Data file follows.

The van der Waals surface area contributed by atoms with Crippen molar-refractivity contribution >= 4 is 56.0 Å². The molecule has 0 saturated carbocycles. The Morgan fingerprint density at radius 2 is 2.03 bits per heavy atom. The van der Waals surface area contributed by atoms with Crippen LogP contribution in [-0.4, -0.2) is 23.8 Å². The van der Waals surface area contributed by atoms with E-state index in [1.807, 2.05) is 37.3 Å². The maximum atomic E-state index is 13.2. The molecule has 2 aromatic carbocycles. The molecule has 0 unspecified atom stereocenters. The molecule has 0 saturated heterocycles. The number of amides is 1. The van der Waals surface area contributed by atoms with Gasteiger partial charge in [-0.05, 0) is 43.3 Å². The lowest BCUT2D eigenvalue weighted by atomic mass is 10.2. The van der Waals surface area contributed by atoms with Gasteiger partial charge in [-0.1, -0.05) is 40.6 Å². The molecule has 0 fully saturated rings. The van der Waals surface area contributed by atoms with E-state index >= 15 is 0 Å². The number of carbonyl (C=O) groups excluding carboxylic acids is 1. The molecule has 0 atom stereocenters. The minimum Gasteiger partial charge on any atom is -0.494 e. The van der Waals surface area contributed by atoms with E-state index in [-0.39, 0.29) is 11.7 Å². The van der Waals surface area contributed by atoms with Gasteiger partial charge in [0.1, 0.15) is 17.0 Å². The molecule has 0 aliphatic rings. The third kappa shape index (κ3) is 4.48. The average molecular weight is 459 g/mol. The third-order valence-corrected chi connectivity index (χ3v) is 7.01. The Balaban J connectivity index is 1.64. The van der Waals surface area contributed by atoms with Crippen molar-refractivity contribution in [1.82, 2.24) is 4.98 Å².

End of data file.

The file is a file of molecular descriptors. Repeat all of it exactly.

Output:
The van der Waals surface area contributed by atoms with Crippen molar-refractivity contribution >= 4 is 56.0 Å². The molecule has 0 saturated carbocycles. The Morgan fingerprint density at radius 2 is 2.03 bits per heavy atom. The van der Waals surface area contributed by atoms with Crippen LogP contribution in [-0.4, -0.2) is 23.8 Å². The van der Waals surface area contributed by atoms with E-state index in [1.807, 2.05) is 37.3 Å². The maximum atomic E-state index is 13.2. The molecule has 2 aromatic carbocycles. The molecule has 0 unspecified atom stereocenters. The molecule has 0 saturated heterocycles. The number of amides is 1. The van der Waals surface area contributed by atoms with Gasteiger partial charge in [-0.05, 0) is 43.3 Å². The lowest BCUT2D eigenvalue weighted by atomic mass is 10.2. The van der Waals surface area contributed by atoms with Gasteiger partial charge in [-0.1, -0.05) is 40.6 Å². The molecule has 0 fully saturated rings. The van der Waals surface area contributed by atoms with E-state index >= 15 is 0 Å². The number of carbonyl (C=O) groups excluding carboxylic acids is 1. The molecule has 0 atom stereocenters. The minimum Gasteiger partial charge on any atom is -0.494 e. The van der Waals surface area contributed by atoms with E-state index in [-0.39, 0.29) is 11.7 Å². The van der Waals surface area contributed by atoms with Gasteiger partial charge in [0.1, 0.15) is 17.0 Å². The molecule has 0 aliphatic rings. The third kappa shape index (κ3) is 4.48. The average molecular weight is 459 g/mol. The third-order valence-corrected chi connectivity index (χ3v) is 7.01. The Balaban J connectivity index is 1.64. The van der Waals surface area contributed by atoms with Crippen molar-refractivity contribution in [1.82, 2.24) is 4.98 Å².